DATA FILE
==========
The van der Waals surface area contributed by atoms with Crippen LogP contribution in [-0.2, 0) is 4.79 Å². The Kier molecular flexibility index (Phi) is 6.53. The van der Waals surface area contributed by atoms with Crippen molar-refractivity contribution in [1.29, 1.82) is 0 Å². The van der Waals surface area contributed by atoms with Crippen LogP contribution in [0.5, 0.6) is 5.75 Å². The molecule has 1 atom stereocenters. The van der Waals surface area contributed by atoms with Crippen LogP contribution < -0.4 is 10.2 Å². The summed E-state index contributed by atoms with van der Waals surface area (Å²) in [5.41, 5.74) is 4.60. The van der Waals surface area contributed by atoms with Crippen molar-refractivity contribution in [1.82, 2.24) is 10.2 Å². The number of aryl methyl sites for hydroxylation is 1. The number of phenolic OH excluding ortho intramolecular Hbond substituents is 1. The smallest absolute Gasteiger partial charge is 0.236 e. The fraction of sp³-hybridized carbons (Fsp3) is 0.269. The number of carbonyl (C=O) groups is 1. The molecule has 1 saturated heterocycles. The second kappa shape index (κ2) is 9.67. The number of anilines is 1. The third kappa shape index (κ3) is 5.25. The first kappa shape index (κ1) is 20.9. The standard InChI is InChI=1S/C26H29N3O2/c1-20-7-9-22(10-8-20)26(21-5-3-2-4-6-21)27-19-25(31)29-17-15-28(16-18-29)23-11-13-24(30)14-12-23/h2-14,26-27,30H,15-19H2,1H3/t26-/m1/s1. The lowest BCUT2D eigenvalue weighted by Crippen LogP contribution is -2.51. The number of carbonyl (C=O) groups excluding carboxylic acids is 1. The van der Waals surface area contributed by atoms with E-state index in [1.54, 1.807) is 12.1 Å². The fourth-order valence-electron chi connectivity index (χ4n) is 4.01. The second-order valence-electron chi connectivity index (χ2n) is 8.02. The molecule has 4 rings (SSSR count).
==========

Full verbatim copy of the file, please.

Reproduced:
The van der Waals surface area contributed by atoms with Crippen LogP contribution in [-0.2, 0) is 4.79 Å². The Kier molecular flexibility index (Phi) is 6.53. The van der Waals surface area contributed by atoms with Crippen molar-refractivity contribution in [1.29, 1.82) is 0 Å². The van der Waals surface area contributed by atoms with Crippen LogP contribution in [0.5, 0.6) is 5.75 Å². The molecule has 1 atom stereocenters. The van der Waals surface area contributed by atoms with Crippen LogP contribution < -0.4 is 10.2 Å². The summed E-state index contributed by atoms with van der Waals surface area (Å²) in [5.41, 5.74) is 4.60. The van der Waals surface area contributed by atoms with Crippen molar-refractivity contribution in [1.82, 2.24) is 10.2 Å². The number of aryl methyl sites for hydroxylation is 1. The number of phenolic OH excluding ortho intramolecular Hbond substituents is 1. The smallest absolute Gasteiger partial charge is 0.236 e. The fraction of sp³-hybridized carbons (Fsp3) is 0.269. The number of carbonyl (C=O) groups is 1. The molecule has 1 saturated heterocycles. The second kappa shape index (κ2) is 9.67. The number of anilines is 1. The third kappa shape index (κ3) is 5.25. The first kappa shape index (κ1) is 20.9. The standard InChI is InChI=1S/C26H29N3O2/c1-20-7-9-22(10-8-20)26(21-5-3-2-4-6-21)27-19-25(31)29-17-15-28(16-18-29)23-11-13-24(30)14-12-23/h2-14,26-27,30H,15-19H2,1H3/t26-/m1/s1. The lowest BCUT2D eigenvalue weighted by Crippen LogP contribution is -2.51. The number of carbonyl (C=O) groups excluding carboxylic acids is 1. The van der Waals surface area contributed by atoms with E-state index in [1.54, 1.807) is 12.1 Å². The fourth-order valence-electron chi connectivity index (χ4n) is 4.01. The second-order valence-electron chi connectivity index (χ2n) is 8.02. The molecule has 4 rings (SSSR count).